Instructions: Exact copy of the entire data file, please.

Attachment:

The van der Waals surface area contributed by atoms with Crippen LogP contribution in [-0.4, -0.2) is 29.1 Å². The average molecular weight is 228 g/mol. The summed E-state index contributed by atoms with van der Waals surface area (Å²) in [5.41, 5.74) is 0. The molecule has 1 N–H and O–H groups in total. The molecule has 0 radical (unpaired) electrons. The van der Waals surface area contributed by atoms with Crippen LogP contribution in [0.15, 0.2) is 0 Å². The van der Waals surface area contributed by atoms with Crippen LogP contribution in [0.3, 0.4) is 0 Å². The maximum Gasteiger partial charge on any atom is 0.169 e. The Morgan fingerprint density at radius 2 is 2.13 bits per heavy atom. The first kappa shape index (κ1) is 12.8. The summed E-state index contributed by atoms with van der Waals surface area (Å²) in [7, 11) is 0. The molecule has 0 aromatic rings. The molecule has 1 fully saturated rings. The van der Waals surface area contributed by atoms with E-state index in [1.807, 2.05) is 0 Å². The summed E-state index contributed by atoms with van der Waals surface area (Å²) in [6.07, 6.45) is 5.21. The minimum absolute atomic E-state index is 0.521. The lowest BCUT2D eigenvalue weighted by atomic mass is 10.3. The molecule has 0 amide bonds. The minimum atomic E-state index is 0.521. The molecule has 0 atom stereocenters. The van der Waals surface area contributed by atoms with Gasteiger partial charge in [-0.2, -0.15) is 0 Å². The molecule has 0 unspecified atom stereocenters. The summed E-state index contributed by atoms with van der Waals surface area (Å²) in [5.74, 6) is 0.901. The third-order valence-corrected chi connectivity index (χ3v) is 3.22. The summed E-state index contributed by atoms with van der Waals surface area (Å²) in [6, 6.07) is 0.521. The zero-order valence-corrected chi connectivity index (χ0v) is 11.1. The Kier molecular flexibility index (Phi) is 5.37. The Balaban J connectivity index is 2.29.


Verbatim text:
The van der Waals surface area contributed by atoms with Crippen LogP contribution in [-0.4, -0.2) is 29.1 Å². The average molecular weight is 228 g/mol. The summed E-state index contributed by atoms with van der Waals surface area (Å²) in [5.41, 5.74) is 0. The molecule has 1 N–H and O–H groups in total. The molecule has 0 radical (unpaired) electrons. The van der Waals surface area contributed by atoms with Crippen LogP contribution in [0.15, 0.2) is 0 Å². The van der Waals surface area contributed by atoms with Crippen LogP contribution in [0.3, 0.4) is 0 Å². The maximum Gasteiger partial charge on any atom is 0.169 e. The Morgan fingerprint density at radius 2 is 2.13 bits per heavy atom. The first kappa shape index (κ1) is 12.8. The summed E-state index contributed by atoms with van der Waals surface area (Å²) in [7, 11) is 0. The molecule has 0 aromatic rings. The molecule has 1 fully saturated rings. The van der Waals surface area contributed by atoms with E-state index in [1.807, 2.05) is 0 Å². The summed E-state index contributed by atoms with van der Waals surface area (Å²) in [6.07, 6.45) is 5.21. The minimum absolute atomic E-state index is 0.521. The lowest BCUT2D eigenvalue weighted by atomic mass is 10.3. The molecule has 0 amide bonds. The minimum atomic E-state index is 0.521. The molecule has 0 atom stereocenters. The van der Waals surface area contributed by atoms with Gasteiger partial charge in [-0.2, -0.15) is 0 Å². The molecule has 0 unspecified atom stereocenters. The summed E-state index contributed by atoms with van der Waals surface area (Å²) in [5.74, 6) is 0.901. The third-order valence-corrected chi connectivity index (χ3v) is 3.22. The summed E-state index contributed by atoms with van der Waals surface area (Å²) in [6, 6.07) is 0.521. The zero-order valence-corrected chi connectivity index (χ0v) is 11.1. The Kier molecular flexibility index (Phi) is 5.37. The Balaban J connectivity index is 2.29.